Creed 3 Reviews: See the First Reactions

The first reviews are in for Creed III — and it seems critics agree round 3 is worthy of the title of “best Creed sequel.” Press reactions to the first screenings of the trilogy capper hit the internet Thursday, with most critics praising the heavyweight performances of Michael B. Jordan and Jonathan Majors. In Jordan’s directorial debut, retired heavyweight champion of the world Adonis “Donnie” Creed (Jordan) — the son of legendary boxer Apollo Creed (Carl Weathers) — steps back into the ring to settle the score against old friend-turned-foe, hungry fighter Damian “Dame” Anderson (Majors). So how does Creed fare without Rocky Balboa (Sylvester Stallone) in his corner?

Below, you can see excerpts from the earliest reactions and read ComicBook‘s spoiler-free Creed III review here. “With Creed III, the franchise has pulled off what Adonis aimed to accomplish, as we’re given a movie that fully steps out of the looming shadow of both Balboa and Stallone that shirks the constraints of a typical sports drama to lean more fully into the heart of our lead character, instead using those depictions of athleticism to heighten the tension.”

The Hollywood Reporter: “Jordan uses the full power of IMAX to direct some glorious fight scenes. The ace music supervision amps our sense of the stakes of each match long before the athletes enter the ring. Montages of Adonis and Damian training not only recall the ones in [Ryan] Coogler’s Creed; they also give viewers a chance to bask in the aesthetic glory of our leads. Jordan borrows from his love of anime to — along with his stunt team — choreograph the encounters as one would a modern dance. We get to see the ring from each fighter’s perspective, to live in their mind as they plan their next moves. These flourishes will surely delight many fans of the franchise, even as the narrative — the reason we keep watching Adonis fight in and out of the ring — lets us down.”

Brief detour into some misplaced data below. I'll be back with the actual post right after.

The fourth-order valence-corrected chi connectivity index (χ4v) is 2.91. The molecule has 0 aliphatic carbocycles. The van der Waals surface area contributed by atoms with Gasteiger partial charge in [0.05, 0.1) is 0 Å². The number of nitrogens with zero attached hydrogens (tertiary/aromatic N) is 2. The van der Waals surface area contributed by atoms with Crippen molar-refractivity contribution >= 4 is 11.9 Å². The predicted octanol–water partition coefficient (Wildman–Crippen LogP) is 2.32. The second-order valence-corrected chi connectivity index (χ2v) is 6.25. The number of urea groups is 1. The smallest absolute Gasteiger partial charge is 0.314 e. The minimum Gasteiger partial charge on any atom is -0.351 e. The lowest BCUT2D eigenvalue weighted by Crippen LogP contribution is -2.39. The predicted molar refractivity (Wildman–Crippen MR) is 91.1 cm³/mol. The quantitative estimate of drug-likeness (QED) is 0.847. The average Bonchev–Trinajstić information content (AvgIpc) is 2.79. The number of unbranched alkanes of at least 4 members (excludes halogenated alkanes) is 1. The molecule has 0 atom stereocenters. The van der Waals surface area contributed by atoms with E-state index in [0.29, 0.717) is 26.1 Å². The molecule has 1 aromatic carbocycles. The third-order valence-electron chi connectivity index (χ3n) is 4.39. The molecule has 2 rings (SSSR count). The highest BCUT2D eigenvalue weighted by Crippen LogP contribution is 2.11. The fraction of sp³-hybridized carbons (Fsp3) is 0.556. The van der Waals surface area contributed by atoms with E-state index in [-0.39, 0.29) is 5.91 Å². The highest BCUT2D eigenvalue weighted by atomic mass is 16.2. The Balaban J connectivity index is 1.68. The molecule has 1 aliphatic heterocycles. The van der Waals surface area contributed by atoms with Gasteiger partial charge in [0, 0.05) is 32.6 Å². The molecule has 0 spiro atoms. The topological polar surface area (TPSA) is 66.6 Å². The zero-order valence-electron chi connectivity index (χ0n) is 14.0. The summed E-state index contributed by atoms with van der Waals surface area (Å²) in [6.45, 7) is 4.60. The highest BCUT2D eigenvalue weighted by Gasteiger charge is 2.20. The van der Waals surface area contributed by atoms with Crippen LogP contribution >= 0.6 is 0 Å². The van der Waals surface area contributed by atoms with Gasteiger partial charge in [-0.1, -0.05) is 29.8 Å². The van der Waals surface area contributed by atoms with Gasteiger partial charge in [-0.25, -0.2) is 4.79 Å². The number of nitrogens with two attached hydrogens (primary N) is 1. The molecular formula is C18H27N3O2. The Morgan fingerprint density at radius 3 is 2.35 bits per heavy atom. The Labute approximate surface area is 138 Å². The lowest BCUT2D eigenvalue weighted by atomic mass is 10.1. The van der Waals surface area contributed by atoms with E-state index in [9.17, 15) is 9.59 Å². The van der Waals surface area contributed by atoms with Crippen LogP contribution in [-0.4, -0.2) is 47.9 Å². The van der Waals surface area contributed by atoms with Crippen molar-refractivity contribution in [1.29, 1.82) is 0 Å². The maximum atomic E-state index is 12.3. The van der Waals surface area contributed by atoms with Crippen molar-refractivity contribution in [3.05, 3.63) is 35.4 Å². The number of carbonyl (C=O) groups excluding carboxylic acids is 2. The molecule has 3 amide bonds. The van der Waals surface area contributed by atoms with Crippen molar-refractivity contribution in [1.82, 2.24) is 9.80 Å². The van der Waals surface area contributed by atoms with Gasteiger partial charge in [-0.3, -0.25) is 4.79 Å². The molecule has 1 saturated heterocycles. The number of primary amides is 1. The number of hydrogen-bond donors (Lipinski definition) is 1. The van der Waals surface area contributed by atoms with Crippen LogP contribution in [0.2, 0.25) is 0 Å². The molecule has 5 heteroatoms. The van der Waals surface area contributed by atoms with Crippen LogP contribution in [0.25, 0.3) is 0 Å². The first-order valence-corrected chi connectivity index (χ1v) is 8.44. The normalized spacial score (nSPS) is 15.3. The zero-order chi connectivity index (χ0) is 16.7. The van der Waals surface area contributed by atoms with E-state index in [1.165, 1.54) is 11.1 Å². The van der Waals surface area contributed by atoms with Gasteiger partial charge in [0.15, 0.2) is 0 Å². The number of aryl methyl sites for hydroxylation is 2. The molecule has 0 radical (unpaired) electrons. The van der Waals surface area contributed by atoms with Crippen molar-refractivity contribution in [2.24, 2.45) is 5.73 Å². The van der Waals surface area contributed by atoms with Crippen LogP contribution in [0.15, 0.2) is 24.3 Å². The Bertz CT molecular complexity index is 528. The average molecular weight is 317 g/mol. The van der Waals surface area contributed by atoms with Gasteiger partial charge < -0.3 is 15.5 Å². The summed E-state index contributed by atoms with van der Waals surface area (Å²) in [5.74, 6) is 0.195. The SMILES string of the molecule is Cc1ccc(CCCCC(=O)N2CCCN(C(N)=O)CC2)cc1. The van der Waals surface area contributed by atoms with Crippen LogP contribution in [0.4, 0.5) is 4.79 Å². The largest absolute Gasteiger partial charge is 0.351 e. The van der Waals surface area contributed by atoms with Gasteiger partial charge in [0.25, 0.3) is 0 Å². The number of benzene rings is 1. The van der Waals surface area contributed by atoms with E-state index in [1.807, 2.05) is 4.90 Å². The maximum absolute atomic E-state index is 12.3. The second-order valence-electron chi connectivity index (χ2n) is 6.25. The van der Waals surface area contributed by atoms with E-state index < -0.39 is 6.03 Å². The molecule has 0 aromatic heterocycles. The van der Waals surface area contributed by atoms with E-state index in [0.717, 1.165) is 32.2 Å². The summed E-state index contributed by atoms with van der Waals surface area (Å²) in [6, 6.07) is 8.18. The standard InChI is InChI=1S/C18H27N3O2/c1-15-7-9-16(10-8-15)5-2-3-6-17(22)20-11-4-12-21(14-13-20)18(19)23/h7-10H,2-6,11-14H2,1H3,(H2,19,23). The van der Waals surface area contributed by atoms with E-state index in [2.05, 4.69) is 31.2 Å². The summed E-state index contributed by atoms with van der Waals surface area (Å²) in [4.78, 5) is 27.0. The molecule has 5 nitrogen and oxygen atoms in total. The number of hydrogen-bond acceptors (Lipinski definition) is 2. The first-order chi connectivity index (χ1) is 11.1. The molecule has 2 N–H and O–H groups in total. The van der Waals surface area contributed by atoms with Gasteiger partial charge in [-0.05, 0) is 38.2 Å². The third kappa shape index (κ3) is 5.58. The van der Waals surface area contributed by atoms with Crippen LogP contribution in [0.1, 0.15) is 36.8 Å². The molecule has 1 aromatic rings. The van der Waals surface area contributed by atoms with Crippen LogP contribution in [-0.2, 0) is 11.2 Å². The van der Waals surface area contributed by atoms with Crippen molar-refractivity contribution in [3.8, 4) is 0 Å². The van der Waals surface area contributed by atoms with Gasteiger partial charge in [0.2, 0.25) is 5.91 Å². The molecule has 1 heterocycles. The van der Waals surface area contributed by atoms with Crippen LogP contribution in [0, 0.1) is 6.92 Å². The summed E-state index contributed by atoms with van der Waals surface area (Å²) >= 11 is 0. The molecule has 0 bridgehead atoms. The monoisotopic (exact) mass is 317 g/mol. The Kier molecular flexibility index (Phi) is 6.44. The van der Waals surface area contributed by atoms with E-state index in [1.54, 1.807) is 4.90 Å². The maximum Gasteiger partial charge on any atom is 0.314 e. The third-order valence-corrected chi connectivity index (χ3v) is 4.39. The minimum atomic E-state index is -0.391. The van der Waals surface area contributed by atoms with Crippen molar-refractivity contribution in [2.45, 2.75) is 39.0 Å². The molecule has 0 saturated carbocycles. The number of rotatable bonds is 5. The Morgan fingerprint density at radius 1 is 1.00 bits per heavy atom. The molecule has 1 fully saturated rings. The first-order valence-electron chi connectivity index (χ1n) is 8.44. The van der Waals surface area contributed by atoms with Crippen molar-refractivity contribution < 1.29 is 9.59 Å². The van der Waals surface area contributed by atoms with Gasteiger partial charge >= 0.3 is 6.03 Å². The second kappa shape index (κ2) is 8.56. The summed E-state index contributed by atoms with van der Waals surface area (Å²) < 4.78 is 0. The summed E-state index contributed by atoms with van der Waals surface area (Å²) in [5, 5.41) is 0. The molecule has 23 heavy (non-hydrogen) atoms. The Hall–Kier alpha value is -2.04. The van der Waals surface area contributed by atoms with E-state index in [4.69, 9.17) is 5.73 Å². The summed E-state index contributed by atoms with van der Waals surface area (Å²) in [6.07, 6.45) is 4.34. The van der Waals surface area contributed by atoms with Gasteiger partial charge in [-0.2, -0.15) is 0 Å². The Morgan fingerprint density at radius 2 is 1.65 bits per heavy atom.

Entertainment Weekly: “Creed III suffers from a certain lack of heft and specificity in its storytelling structure, a sense that the original bare-knuckle magic is not all there. But it’s also often better than the blunt-force melodrama of the last film, which suffered similarly when original Creed director Ryan Coogler departed for his duties on Black Panther and was replaced by the little-known Steven Caple Jr.”

The Guardian: “While shrugs are still being felt across the globe after last week’s lacklustre Ant-Man threequel, next week offers up a much-needed balm, a rare sequel that comes close to restoring one’s faith in the worth and legitimacy of the franchise as a concept, the latest chapter in what might well be the best we have right now … While the series may never reach the lofty heights of the first Creed movie (a near-perfect balance of heart, head and fist), it’s immensely satisfying to watch sequels made with real purpose and patience.”

Polygon: “In his directorial debut, Jordan, a self-professed anime and manga fan, imbues the spinoff/threequel with a cinematic zest the series has never seen before, expanding the visual language of the Hollywood boxing movie in remarkable ways … Jordan’s approach sometimes works against the saga’s previously grounded nature, but Creed III has enough visual panache to plaster over its occasional narrative inelegance. But its strongest suit is its creators’ desire to weave a character-centric tale that doesn’t repeat the beats of the Rocky movies, the way Creed and Creed II follow the broad structure of Rocky and Rocky IV.”


ComingSoon: “While Creed III is checking boxes with the training montage, the family drama, and the uplifting ending, it’s a formula that remains as inspiring as it was when Rocky Balboa took on Apollo Creed in 1976.”

Starring Michael B. Jordan, Tessa Thompson, Jonathan Majors, Wood Harris, Florian Munteanu, Mila Kent, and Phylicia Rashad, Creed III is playing only in theaters March 1st.

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